Now Reading
How Social Activism is Evolving in African-American Churches

How Social Activism is Evolving in African-American Churches

Marla Frederick, African American Church, Social Activism, KOLUMN Magazine
[two_third padding=”0 15px 0 0px”]How Social Activism is Evolving in African-American Churches

Marla Frederick once wanted to be a lawyer. But in college, she fell in love with discussing religion, reveling in opportunities to debate with her closest friends about how Christianity applied to their lives and whether Islam was the true religion.

[/two_third][one_third_last padding=”0 0px 0 15px”]

“African-Americans in the church have historically resisted violence.” – Marla Frederick

[/one_third_last][two_third padding=”0 15px 0 0px”]By the time I graduated from college, I knew I wanted to study anthropology. And based on all these conversations I had been having with my friends, I knew I wanted to study African-American religion,” she said.

More than 20 years later, Frederick is still studying, writing and reflecting on how faith affects the African-American community. She’s a professor of African and African-American studies and religion at Harvard University and the author of Between Sundays: Black Women and Everyday Struggles of Faith.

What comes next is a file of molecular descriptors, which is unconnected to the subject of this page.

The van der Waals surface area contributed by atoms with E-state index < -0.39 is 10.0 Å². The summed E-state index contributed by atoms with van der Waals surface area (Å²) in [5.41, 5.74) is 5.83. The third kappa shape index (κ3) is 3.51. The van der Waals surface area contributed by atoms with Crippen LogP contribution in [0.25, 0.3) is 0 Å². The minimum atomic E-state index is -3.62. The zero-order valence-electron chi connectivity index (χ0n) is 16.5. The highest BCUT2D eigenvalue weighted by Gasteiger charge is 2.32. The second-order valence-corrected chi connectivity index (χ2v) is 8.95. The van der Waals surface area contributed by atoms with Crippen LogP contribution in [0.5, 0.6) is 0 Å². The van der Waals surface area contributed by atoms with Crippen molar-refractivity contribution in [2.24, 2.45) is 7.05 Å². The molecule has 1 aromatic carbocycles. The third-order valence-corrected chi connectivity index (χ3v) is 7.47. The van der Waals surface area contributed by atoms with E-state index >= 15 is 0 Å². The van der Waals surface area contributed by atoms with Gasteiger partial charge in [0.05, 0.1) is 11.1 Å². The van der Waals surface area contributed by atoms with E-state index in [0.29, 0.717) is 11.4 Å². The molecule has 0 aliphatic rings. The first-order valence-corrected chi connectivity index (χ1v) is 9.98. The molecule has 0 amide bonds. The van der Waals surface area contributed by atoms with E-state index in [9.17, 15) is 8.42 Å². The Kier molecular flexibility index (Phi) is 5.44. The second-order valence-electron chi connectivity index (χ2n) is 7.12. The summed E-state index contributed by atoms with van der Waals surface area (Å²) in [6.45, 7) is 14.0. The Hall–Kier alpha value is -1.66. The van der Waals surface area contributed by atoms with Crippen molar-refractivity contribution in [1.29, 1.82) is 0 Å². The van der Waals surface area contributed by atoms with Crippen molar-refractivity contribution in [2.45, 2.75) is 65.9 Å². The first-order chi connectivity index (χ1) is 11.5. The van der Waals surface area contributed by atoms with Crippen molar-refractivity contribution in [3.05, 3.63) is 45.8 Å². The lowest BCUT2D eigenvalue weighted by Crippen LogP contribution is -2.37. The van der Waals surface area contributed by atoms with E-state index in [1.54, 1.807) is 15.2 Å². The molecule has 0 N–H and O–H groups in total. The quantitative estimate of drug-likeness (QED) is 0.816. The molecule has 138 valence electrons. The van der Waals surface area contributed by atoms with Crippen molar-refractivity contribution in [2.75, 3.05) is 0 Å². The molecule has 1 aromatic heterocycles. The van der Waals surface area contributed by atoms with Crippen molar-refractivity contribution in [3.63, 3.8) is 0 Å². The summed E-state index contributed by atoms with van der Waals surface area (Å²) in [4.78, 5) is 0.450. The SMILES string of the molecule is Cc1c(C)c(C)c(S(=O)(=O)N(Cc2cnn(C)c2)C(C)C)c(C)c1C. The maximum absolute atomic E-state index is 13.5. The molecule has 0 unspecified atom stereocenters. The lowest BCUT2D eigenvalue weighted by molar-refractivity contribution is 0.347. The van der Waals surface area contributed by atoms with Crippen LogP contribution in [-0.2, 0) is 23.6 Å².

ARTIST – Justice, Equality and the African American Perspective
Jacob Lawrence was an American painter, and the most widely acclaimed African-American artist of the 20th century. He is best known for his Migration Series.

Lawrence’s John Brown series was among the historical epics he produced in the 1930s and 1940s focusing on heroic 19th-century figures like Harriet Tubman and Frederick Douglass as well as the Great Migration of the early 20th-century. As Lawrence explained: “The inspiration to paint the Frederick Douglass, Harriet Tubman and John Brown series was motivated by historical events as told to us by the adults of our community . . . the black community. The relating of these events, for many of us, was not only very informative but also most exciting to us, the men and women of these stories were strong, daring and heroic; and therefore we could and did relate to these by means of poetry, song and paint.” It is for these powerful narratives that Lawrence continues to be most celebrated today. – Virginia Museum of Fine Arts | VMFA

[two_third padding=”0 15px 0 0px”]
Her latest book, which was released in January, explores how African-American and white women televangelists have become international celebrities. She also investigates the relationship between the media, race and religion in an upcoming project, Televised Redemption: Black Religious Media and Racial Empowerment, which she coauthored with two other religion scholars.

Scroll To Top